EPIC in the News

EPIC Bookstore

EPIC publications and books by members of the EPIC Advisory Board, distinguished experts in law, technology and public policy are available at the EPIC Bookstore.

Recent EPIC Publications

The Privacy Law Sourcebook 2016, edited by Marc Rotenberg (2016)

The Privacy Law Sourcebook is the leading resource for students, attorneys, researchers, and journalists interested in privacy law in the United States and around the world. It includes major US privacy laws such as the Fair Credit Reporting Act, the Communications Act, the Privacy Act, the Family Educational Rights and Privacy Act, the Electronic Communications Privacy Act, the Video Privacy Protection Act, and the Foreign Intelligence Surveillance Act. The Sourcebook also includes key international privacy frameworks including the OECD Privacy Guidelines, the OECD Cryptography Guidelines, and European Union Directives for both Data Protection and Privacy and Electronic Communications. The Privacy Law Sourcebook 2016 (Kindle Edition) has been updated and expanded to include recent developments such as the United Nations Resolution on Right to Privacy, the European Union General Data Protection Regulation, the USA Freedom Act, and the US Cybersecurity Information Sharing Act. The Sourcebook also includes an extensive resources section with useful websites and contact information for privacy agencies, organizations, and publications.

Communications Law and Policy: Cases and Materials, 5th Edition, by Jerry Kang and Alan Butler. Direct Injection Press (2016).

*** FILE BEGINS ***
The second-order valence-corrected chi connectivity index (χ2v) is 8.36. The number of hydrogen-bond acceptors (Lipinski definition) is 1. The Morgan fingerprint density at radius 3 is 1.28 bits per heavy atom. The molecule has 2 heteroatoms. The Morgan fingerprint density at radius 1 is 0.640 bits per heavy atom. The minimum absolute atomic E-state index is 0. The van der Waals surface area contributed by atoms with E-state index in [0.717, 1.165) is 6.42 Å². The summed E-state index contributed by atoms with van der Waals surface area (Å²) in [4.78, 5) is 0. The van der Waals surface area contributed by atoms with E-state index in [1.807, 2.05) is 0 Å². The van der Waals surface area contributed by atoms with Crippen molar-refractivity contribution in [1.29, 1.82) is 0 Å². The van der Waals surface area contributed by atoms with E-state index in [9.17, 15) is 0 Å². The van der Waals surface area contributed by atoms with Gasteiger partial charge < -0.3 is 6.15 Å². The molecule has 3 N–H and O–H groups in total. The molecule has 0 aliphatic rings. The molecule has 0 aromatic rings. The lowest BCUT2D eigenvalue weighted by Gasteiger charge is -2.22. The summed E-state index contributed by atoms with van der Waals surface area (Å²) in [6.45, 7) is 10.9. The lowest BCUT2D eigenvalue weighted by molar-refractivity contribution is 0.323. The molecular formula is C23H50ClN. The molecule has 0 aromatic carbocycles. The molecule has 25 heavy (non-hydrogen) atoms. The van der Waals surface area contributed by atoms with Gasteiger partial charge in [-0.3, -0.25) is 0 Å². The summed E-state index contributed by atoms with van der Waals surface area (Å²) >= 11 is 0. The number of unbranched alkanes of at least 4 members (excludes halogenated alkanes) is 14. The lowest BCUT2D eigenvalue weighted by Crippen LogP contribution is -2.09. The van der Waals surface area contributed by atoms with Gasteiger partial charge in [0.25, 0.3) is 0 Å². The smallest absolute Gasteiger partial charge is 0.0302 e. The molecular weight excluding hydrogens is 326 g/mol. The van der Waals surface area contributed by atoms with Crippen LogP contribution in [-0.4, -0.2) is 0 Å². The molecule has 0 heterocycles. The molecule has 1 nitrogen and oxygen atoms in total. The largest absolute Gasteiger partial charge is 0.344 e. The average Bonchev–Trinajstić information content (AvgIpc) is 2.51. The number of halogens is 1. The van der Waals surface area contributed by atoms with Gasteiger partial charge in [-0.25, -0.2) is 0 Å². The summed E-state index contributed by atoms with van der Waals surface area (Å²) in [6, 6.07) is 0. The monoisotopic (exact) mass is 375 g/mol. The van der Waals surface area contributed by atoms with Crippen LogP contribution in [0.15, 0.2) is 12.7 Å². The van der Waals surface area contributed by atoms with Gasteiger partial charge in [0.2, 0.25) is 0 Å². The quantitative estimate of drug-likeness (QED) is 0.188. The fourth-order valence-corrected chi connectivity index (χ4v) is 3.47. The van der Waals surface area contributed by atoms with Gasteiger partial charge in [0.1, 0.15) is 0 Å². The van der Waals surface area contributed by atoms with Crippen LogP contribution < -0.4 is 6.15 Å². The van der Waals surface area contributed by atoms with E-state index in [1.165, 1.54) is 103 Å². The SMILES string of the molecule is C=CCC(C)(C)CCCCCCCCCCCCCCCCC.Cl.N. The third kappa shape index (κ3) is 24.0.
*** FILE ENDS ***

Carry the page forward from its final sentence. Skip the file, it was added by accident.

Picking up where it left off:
This teachable casebook provides an introduction to the law and policy of modern communications. The book is organized by analytic concepts instead of current industry lines, which are constantly made out-of-date by technological convergence. The basic ideas—power, entry, pricing, access, classification, bad content, and intermediary liability—equip students with a durable and yet flexible intellectual structure that can help parse a complex and ever-changing field.

Privacy Law and Society, 3rd Edition, by Anita Allen, JD, PhD and Marc Rotenberg, JD, LLM. West Academic (2015).

The Third Edition of "Privacy Law and Society" is the most comprehensive casebook on privacy law ever produced. It traces the development of modern privacy law, from the early tort cases to present day disputes over drone surveillance and facial recognition. The text examines the philosophical roots of privacy claims and the significant court cases and statues that have emerged. The text provides detailed commentary on leading cases and insight into emerging issues. The text includes new material on developments in the European Union, decisions grounded in fundamental rights jurisprudence, and exposes readers to current debates over cloud computing, online profiling, and the role of the Federal Trade Commission. Privacy Law and Society is the leading and most current text in the privacy field.